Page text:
Submitted by Anonymous (not verified) on Tue, 10/07/2012 - 19:24
Recall that the question posed was “To what extent, if at all, does the rise in social media affect the fundamental business model of financial services.” Many answers showed a good understanding of contemporary aspects of social media and its use by individuals and by some firms. A number of terrific corporate examples were given. Quite often there was evidence of a lot of research, drawing upon some of the best known studies of the use of and consequences of social media for firms. All of this was very impressive. Of course, the answers submitted differed in content.
The principal differences were as follows:
1. Some effectively distinguished between the characteristics of social media and the internet in general. One clear differentiator was the thought given to user-generated content and exchange between parties—two key features of social media--and their consequences for financial services. Unfortunately, some answers conflated the impact of the internet in general with that of social media.
2. Surprisingly only a minority of answers clearly stated what they took to be the scope of the financial services sector—often as a prelude to concentrating their analysis on a subset of the activities identified. There is nothing wrong with focusing on one or two of the major commercial functions performed by this sector, especially if you have a lot to say.
3. Another differentiator was whether the way in which commercial value is created in financial services before social media were identified and whether the impact of social media on the pre-requisites and means of such value creation were discussed.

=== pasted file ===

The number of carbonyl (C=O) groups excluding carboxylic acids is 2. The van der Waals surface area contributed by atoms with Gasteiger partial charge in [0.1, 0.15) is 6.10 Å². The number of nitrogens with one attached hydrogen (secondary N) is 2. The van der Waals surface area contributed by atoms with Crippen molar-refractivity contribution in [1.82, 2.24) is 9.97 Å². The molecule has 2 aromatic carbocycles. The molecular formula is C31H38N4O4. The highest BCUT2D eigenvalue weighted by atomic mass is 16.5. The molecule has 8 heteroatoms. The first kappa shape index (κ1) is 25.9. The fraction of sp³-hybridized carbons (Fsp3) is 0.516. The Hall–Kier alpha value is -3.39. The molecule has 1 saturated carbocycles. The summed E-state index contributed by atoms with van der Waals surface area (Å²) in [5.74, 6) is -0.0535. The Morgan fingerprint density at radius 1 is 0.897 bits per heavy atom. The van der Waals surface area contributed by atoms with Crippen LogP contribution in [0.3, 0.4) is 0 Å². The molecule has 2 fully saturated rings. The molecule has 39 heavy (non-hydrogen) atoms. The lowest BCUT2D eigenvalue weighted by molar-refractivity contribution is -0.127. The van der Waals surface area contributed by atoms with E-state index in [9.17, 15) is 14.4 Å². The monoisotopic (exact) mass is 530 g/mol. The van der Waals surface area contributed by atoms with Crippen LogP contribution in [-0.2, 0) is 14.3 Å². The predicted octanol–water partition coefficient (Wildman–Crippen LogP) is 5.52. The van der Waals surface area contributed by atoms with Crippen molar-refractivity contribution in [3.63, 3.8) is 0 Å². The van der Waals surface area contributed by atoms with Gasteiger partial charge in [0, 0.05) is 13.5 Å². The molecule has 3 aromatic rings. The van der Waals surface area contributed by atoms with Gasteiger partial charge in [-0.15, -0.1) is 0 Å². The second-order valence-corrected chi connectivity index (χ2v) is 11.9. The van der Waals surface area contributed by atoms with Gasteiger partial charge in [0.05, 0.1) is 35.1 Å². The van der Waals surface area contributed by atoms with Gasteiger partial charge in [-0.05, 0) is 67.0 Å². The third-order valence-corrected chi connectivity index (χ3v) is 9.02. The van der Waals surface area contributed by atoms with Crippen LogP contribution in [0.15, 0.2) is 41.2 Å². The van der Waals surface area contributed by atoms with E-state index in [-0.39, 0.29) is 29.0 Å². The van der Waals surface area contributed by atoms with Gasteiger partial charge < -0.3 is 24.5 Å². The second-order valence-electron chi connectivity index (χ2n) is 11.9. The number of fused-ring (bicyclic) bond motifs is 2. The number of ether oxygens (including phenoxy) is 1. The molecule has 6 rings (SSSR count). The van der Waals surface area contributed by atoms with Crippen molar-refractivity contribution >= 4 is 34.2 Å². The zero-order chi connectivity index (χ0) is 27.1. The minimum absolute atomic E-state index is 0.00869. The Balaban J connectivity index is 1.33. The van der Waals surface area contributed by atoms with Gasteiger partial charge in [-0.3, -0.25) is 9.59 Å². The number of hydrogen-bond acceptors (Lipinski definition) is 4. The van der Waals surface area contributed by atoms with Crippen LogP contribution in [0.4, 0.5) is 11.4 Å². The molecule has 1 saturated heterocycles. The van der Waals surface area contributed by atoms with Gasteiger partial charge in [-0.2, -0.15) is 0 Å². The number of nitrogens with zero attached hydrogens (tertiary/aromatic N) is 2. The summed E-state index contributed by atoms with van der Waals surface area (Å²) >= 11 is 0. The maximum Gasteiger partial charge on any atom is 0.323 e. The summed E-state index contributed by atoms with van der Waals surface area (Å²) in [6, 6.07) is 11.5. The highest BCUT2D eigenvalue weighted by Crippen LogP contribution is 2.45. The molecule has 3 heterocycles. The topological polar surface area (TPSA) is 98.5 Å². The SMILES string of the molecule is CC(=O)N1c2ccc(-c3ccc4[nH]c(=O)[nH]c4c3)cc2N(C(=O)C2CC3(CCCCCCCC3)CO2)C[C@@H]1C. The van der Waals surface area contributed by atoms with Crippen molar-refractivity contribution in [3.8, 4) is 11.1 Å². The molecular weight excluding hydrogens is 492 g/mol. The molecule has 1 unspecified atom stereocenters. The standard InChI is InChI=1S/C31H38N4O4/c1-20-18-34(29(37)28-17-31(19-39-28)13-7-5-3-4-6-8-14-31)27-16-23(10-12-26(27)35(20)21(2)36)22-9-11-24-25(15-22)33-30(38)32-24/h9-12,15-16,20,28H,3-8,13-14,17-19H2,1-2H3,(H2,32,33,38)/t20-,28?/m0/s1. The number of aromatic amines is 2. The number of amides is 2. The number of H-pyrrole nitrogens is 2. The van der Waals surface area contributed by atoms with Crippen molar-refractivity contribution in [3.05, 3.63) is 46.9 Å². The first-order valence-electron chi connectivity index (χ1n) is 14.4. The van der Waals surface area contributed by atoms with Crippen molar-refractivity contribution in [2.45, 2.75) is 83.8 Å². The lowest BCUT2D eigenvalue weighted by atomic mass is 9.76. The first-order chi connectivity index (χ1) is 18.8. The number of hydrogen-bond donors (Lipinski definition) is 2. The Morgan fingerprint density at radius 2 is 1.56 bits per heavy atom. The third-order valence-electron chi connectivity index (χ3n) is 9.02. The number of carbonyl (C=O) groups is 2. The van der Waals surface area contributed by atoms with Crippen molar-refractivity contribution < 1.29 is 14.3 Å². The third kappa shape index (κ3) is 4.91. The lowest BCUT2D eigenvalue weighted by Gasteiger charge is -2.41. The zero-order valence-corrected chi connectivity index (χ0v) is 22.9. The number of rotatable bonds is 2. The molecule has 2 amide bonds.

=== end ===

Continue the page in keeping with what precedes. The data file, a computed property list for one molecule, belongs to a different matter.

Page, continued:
4. Few made resort to analytical tools concerning social media or corporate strategy. For example, Porter’s 5 forces and the resource-based theory of the firm might have provided useful frameworks to extract insights on the impact of social media for financial sector firms. Those with a political science training might have reflected on how social media tools could help firms in their lobbying or media management strategies. Economists might have reflected on how social media affected the forces of supply and demand in a market, using these considerations to draw out implications for firm strategy.
5. By and large, most answers argued that the rise of social media would have profound implications for financial service sector firms. Only one or two answers presented doubts about the long run impact of social media, especially in the wealth management function of financial services where face-to-face interaction and secrecy may well remain important confidence-building features of that business.
6. A number of very interesting arguments were made concerning the threat that social media could become as it enables small and medium sized firms to raise alternative sources of funding, thereby reducing demand for bank-provided credit.
7. A few answers developed their arguments sufficiently to offer recommendations for the providers (often units within large firms) of specific financial services.
The Academic Review Board
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